Furthermore, as ³new² media is a moving target, there may be past concepts
that are more able to explain the nature of church life (such as evangelical
mission and systematic theology) or new concepts that are being developed
that are better able to address the diversity and complexity of contemporary
social and religious life (such as the ideas of social networking, viral
marketing and church branding).
This edited collection aims to address and inform such issues and debates by
offering new empirical, theoretical, and theological insights into how
religious life continues to transform and be transformed by these new
communication technologies.  Current contributors, together with the
editors, include Knut Lundby, Heidi Campbell, Mark Johns and Jørgen
We hereby invite proposals for additional chapters (particularly in the
historical and theological sections as explained below) that will complement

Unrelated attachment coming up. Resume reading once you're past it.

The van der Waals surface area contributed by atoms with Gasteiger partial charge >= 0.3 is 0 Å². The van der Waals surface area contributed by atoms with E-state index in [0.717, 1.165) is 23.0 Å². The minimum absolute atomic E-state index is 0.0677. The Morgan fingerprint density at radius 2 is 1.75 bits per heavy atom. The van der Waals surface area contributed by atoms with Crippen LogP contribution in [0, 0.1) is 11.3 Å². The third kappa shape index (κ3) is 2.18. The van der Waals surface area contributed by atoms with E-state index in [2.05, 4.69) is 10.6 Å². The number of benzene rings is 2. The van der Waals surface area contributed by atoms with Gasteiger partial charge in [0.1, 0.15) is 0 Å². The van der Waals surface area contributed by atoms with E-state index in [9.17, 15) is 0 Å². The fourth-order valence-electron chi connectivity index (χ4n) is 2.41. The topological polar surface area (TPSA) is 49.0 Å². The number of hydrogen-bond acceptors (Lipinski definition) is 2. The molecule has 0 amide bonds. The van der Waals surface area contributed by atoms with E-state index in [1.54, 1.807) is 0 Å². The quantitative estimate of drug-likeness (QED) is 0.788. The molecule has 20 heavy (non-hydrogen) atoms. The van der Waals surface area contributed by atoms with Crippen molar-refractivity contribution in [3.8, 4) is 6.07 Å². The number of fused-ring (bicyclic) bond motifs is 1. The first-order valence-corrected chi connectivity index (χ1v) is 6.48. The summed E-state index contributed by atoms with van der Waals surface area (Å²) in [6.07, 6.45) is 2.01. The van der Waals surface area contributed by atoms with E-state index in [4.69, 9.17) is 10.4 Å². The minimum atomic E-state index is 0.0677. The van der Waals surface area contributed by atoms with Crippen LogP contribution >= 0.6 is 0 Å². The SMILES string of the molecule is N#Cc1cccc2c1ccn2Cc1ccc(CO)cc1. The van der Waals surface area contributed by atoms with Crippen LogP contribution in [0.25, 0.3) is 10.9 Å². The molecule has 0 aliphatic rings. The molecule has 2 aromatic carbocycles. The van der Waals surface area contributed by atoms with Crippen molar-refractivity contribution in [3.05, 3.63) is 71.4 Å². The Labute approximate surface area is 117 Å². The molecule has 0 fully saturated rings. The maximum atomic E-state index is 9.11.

and expand upon these contributions.
Section 1: Theoretical Approaches
This section maps the range of theoretical perspectives on religion and new
media. A number of different theories have proven useful for researchers and
scholars ­ but new media also challenge our theoretical frameworks and
categories.  How far do current theories ³work² in helping us research and
understand the complex interactions between religious life and new media ­
and how far are new theoretical understandings needed?  And: what might
these new theoretical understandings ³look like² ­ i.e., are new theoretical
frameworks and categories available that have yet to be fully explored by
scholars and researchers that can be argued to be potentially fruitful?